If I asked you to name a silk-spinning animal, your brain would almost certainly jump to something eight-legged. It makes sense; spiders get a lot of attention. They’ve even got their own web-shooting superhero (not to mention, eleventy-seven reboots … plus one). But when it comes to excreting the gluey fabric, no creature can match the power of ermine moth caterpillars. Every now and again, thousands of the tiny creatures show up en masse. It’s an “alien” invasion that begins right here on Earth, and interestingly, it’s happening more and more frequently.
The behavior is called “tenting,” and only some species are able to manage it. The clip above was shot in Rotterdam, back in 2009, when a horde of ermine moth caterpillars descended onto the city.
Being a caterpillar is tough: you’re small, you can’t fly, and almost everything wants to eat you. Hell, some organisms prefer to lay eggs on your skin, and let their babies eat you. It’s not an easy existence, but what ermine moth caterpillars lack in size, they make up in numbers. By working together, the animals are able to conceal themselves in a protective blanket. Like a giant invisibility cloak, the veil confuses birds and other predators well enough to keep them at bay while the caterpillars feed.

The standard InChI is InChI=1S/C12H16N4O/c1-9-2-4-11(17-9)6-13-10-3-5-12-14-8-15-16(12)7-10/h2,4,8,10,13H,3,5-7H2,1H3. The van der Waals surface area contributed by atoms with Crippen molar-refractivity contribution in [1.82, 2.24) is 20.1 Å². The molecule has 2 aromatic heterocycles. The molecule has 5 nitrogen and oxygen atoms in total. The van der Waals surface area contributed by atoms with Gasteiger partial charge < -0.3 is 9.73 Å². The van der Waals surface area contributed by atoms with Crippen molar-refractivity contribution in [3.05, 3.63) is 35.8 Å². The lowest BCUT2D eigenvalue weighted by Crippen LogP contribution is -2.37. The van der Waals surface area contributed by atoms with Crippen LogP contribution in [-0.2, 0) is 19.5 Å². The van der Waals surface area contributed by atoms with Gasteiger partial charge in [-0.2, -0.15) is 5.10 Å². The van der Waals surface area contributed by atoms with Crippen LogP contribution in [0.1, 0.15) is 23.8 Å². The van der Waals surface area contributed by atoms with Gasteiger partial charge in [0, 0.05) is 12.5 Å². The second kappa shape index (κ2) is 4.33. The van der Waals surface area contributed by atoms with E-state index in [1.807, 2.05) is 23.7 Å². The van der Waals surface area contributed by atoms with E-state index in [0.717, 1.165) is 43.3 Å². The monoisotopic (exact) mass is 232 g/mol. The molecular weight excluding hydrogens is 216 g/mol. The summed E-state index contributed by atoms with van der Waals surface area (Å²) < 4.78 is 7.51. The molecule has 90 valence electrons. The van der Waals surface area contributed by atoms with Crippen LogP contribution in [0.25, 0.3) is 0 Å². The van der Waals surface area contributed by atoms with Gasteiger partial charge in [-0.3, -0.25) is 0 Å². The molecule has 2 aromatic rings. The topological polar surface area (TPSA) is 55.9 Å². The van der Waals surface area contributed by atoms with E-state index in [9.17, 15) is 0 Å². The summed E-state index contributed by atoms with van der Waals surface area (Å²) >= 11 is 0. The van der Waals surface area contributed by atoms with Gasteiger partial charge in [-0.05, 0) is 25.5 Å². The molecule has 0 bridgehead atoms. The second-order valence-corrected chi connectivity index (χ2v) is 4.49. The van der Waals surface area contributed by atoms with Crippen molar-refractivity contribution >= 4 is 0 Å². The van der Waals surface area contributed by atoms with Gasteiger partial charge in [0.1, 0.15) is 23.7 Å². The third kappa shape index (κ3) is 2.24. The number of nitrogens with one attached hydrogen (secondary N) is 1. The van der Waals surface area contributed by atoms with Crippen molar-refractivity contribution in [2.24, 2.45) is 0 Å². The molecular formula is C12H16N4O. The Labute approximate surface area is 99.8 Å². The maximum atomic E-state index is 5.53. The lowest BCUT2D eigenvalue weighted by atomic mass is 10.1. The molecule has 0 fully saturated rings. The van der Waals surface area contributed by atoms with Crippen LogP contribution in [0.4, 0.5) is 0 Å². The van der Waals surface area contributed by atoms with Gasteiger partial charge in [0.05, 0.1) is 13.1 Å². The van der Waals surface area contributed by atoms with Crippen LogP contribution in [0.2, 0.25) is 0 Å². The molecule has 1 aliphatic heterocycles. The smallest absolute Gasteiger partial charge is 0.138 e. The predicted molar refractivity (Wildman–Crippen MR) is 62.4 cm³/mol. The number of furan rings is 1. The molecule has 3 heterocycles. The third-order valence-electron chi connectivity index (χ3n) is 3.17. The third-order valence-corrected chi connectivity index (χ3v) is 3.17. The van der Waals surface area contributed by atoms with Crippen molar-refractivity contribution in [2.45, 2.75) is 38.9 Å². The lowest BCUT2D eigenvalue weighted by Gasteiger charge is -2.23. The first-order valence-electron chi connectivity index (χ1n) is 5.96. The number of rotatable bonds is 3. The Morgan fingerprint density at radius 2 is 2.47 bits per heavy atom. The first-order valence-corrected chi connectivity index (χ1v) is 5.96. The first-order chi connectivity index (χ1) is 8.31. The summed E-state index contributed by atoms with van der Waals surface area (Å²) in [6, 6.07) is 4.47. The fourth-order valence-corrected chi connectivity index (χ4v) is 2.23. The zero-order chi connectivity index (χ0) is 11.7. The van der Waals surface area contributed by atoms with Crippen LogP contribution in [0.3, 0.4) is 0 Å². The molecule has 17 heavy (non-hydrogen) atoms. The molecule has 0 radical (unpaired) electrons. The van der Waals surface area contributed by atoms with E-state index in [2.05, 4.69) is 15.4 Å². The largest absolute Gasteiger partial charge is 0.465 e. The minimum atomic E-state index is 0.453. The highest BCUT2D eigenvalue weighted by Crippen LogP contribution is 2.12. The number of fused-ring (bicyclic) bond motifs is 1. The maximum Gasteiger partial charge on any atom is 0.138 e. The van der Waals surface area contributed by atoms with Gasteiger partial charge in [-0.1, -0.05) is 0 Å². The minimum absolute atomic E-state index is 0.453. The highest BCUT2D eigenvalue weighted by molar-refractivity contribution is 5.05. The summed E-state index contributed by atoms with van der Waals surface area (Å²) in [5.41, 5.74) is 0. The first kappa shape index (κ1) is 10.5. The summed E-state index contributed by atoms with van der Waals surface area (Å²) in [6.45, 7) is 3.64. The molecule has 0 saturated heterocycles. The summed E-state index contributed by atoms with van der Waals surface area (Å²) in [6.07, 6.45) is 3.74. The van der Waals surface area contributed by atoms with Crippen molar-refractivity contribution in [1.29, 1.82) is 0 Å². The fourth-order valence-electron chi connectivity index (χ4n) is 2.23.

Source: Sylviane Moss/Flickr
Ok, that’s fair enough. But what about the car? The only caterpillar that should be gnawing on cars is the D11T.
While some have suggested the Rotterdam bunch mistook the red Honda for food, that is almost certainly not the case. Ermine moth caterpillars eat tree leaves – in this case, the leaves of the Spindle tree – for six to eight weeks, before finally settling down to complete their metamorphosis. An aggregation of this size will devour multiple trees during this time, and therein lies the explanation for the “carcoon.”
As the ermines move from tree to tree, they have to (quite literally) cover their tracks. The defenseless caterpillars can’t just run across the road, and so they keep their protection with them. Everything in their path, from cars, to street signs, to grass, becomes shrouded in white – a scene nicknamed the “walk of ghosts,” after a similar boom occurred in Cambridge.
Source: Wendy Youlton/Flickr
Before you go into a bug-fearing bout of “kill it with fire,” you should know that this is still a rare occurrence – and it could be our fault.
“People shouldn’t be concerned by, as the caterpillars aren’t harmful,” says moth ecologist Dr Callum MacGregor . “The tenting is just part of the life-cycle of these species.”
There are hundreds of known species of ermine moths, and most of the time, they go completely unnoticed. The leading theory suggests that these super-webs form when multiple females lay their eggs on the same plant, in areas where food is scarce (like developments). Further still, it’s possible that climate change is to blame, as the eggs tend to do better over warm, damp winters. It might be an inconvenience but these aggregations are just one more example of how insects are skilled at just about everything they do.
For more photos of this amazing phenomenon, check out the gallery below!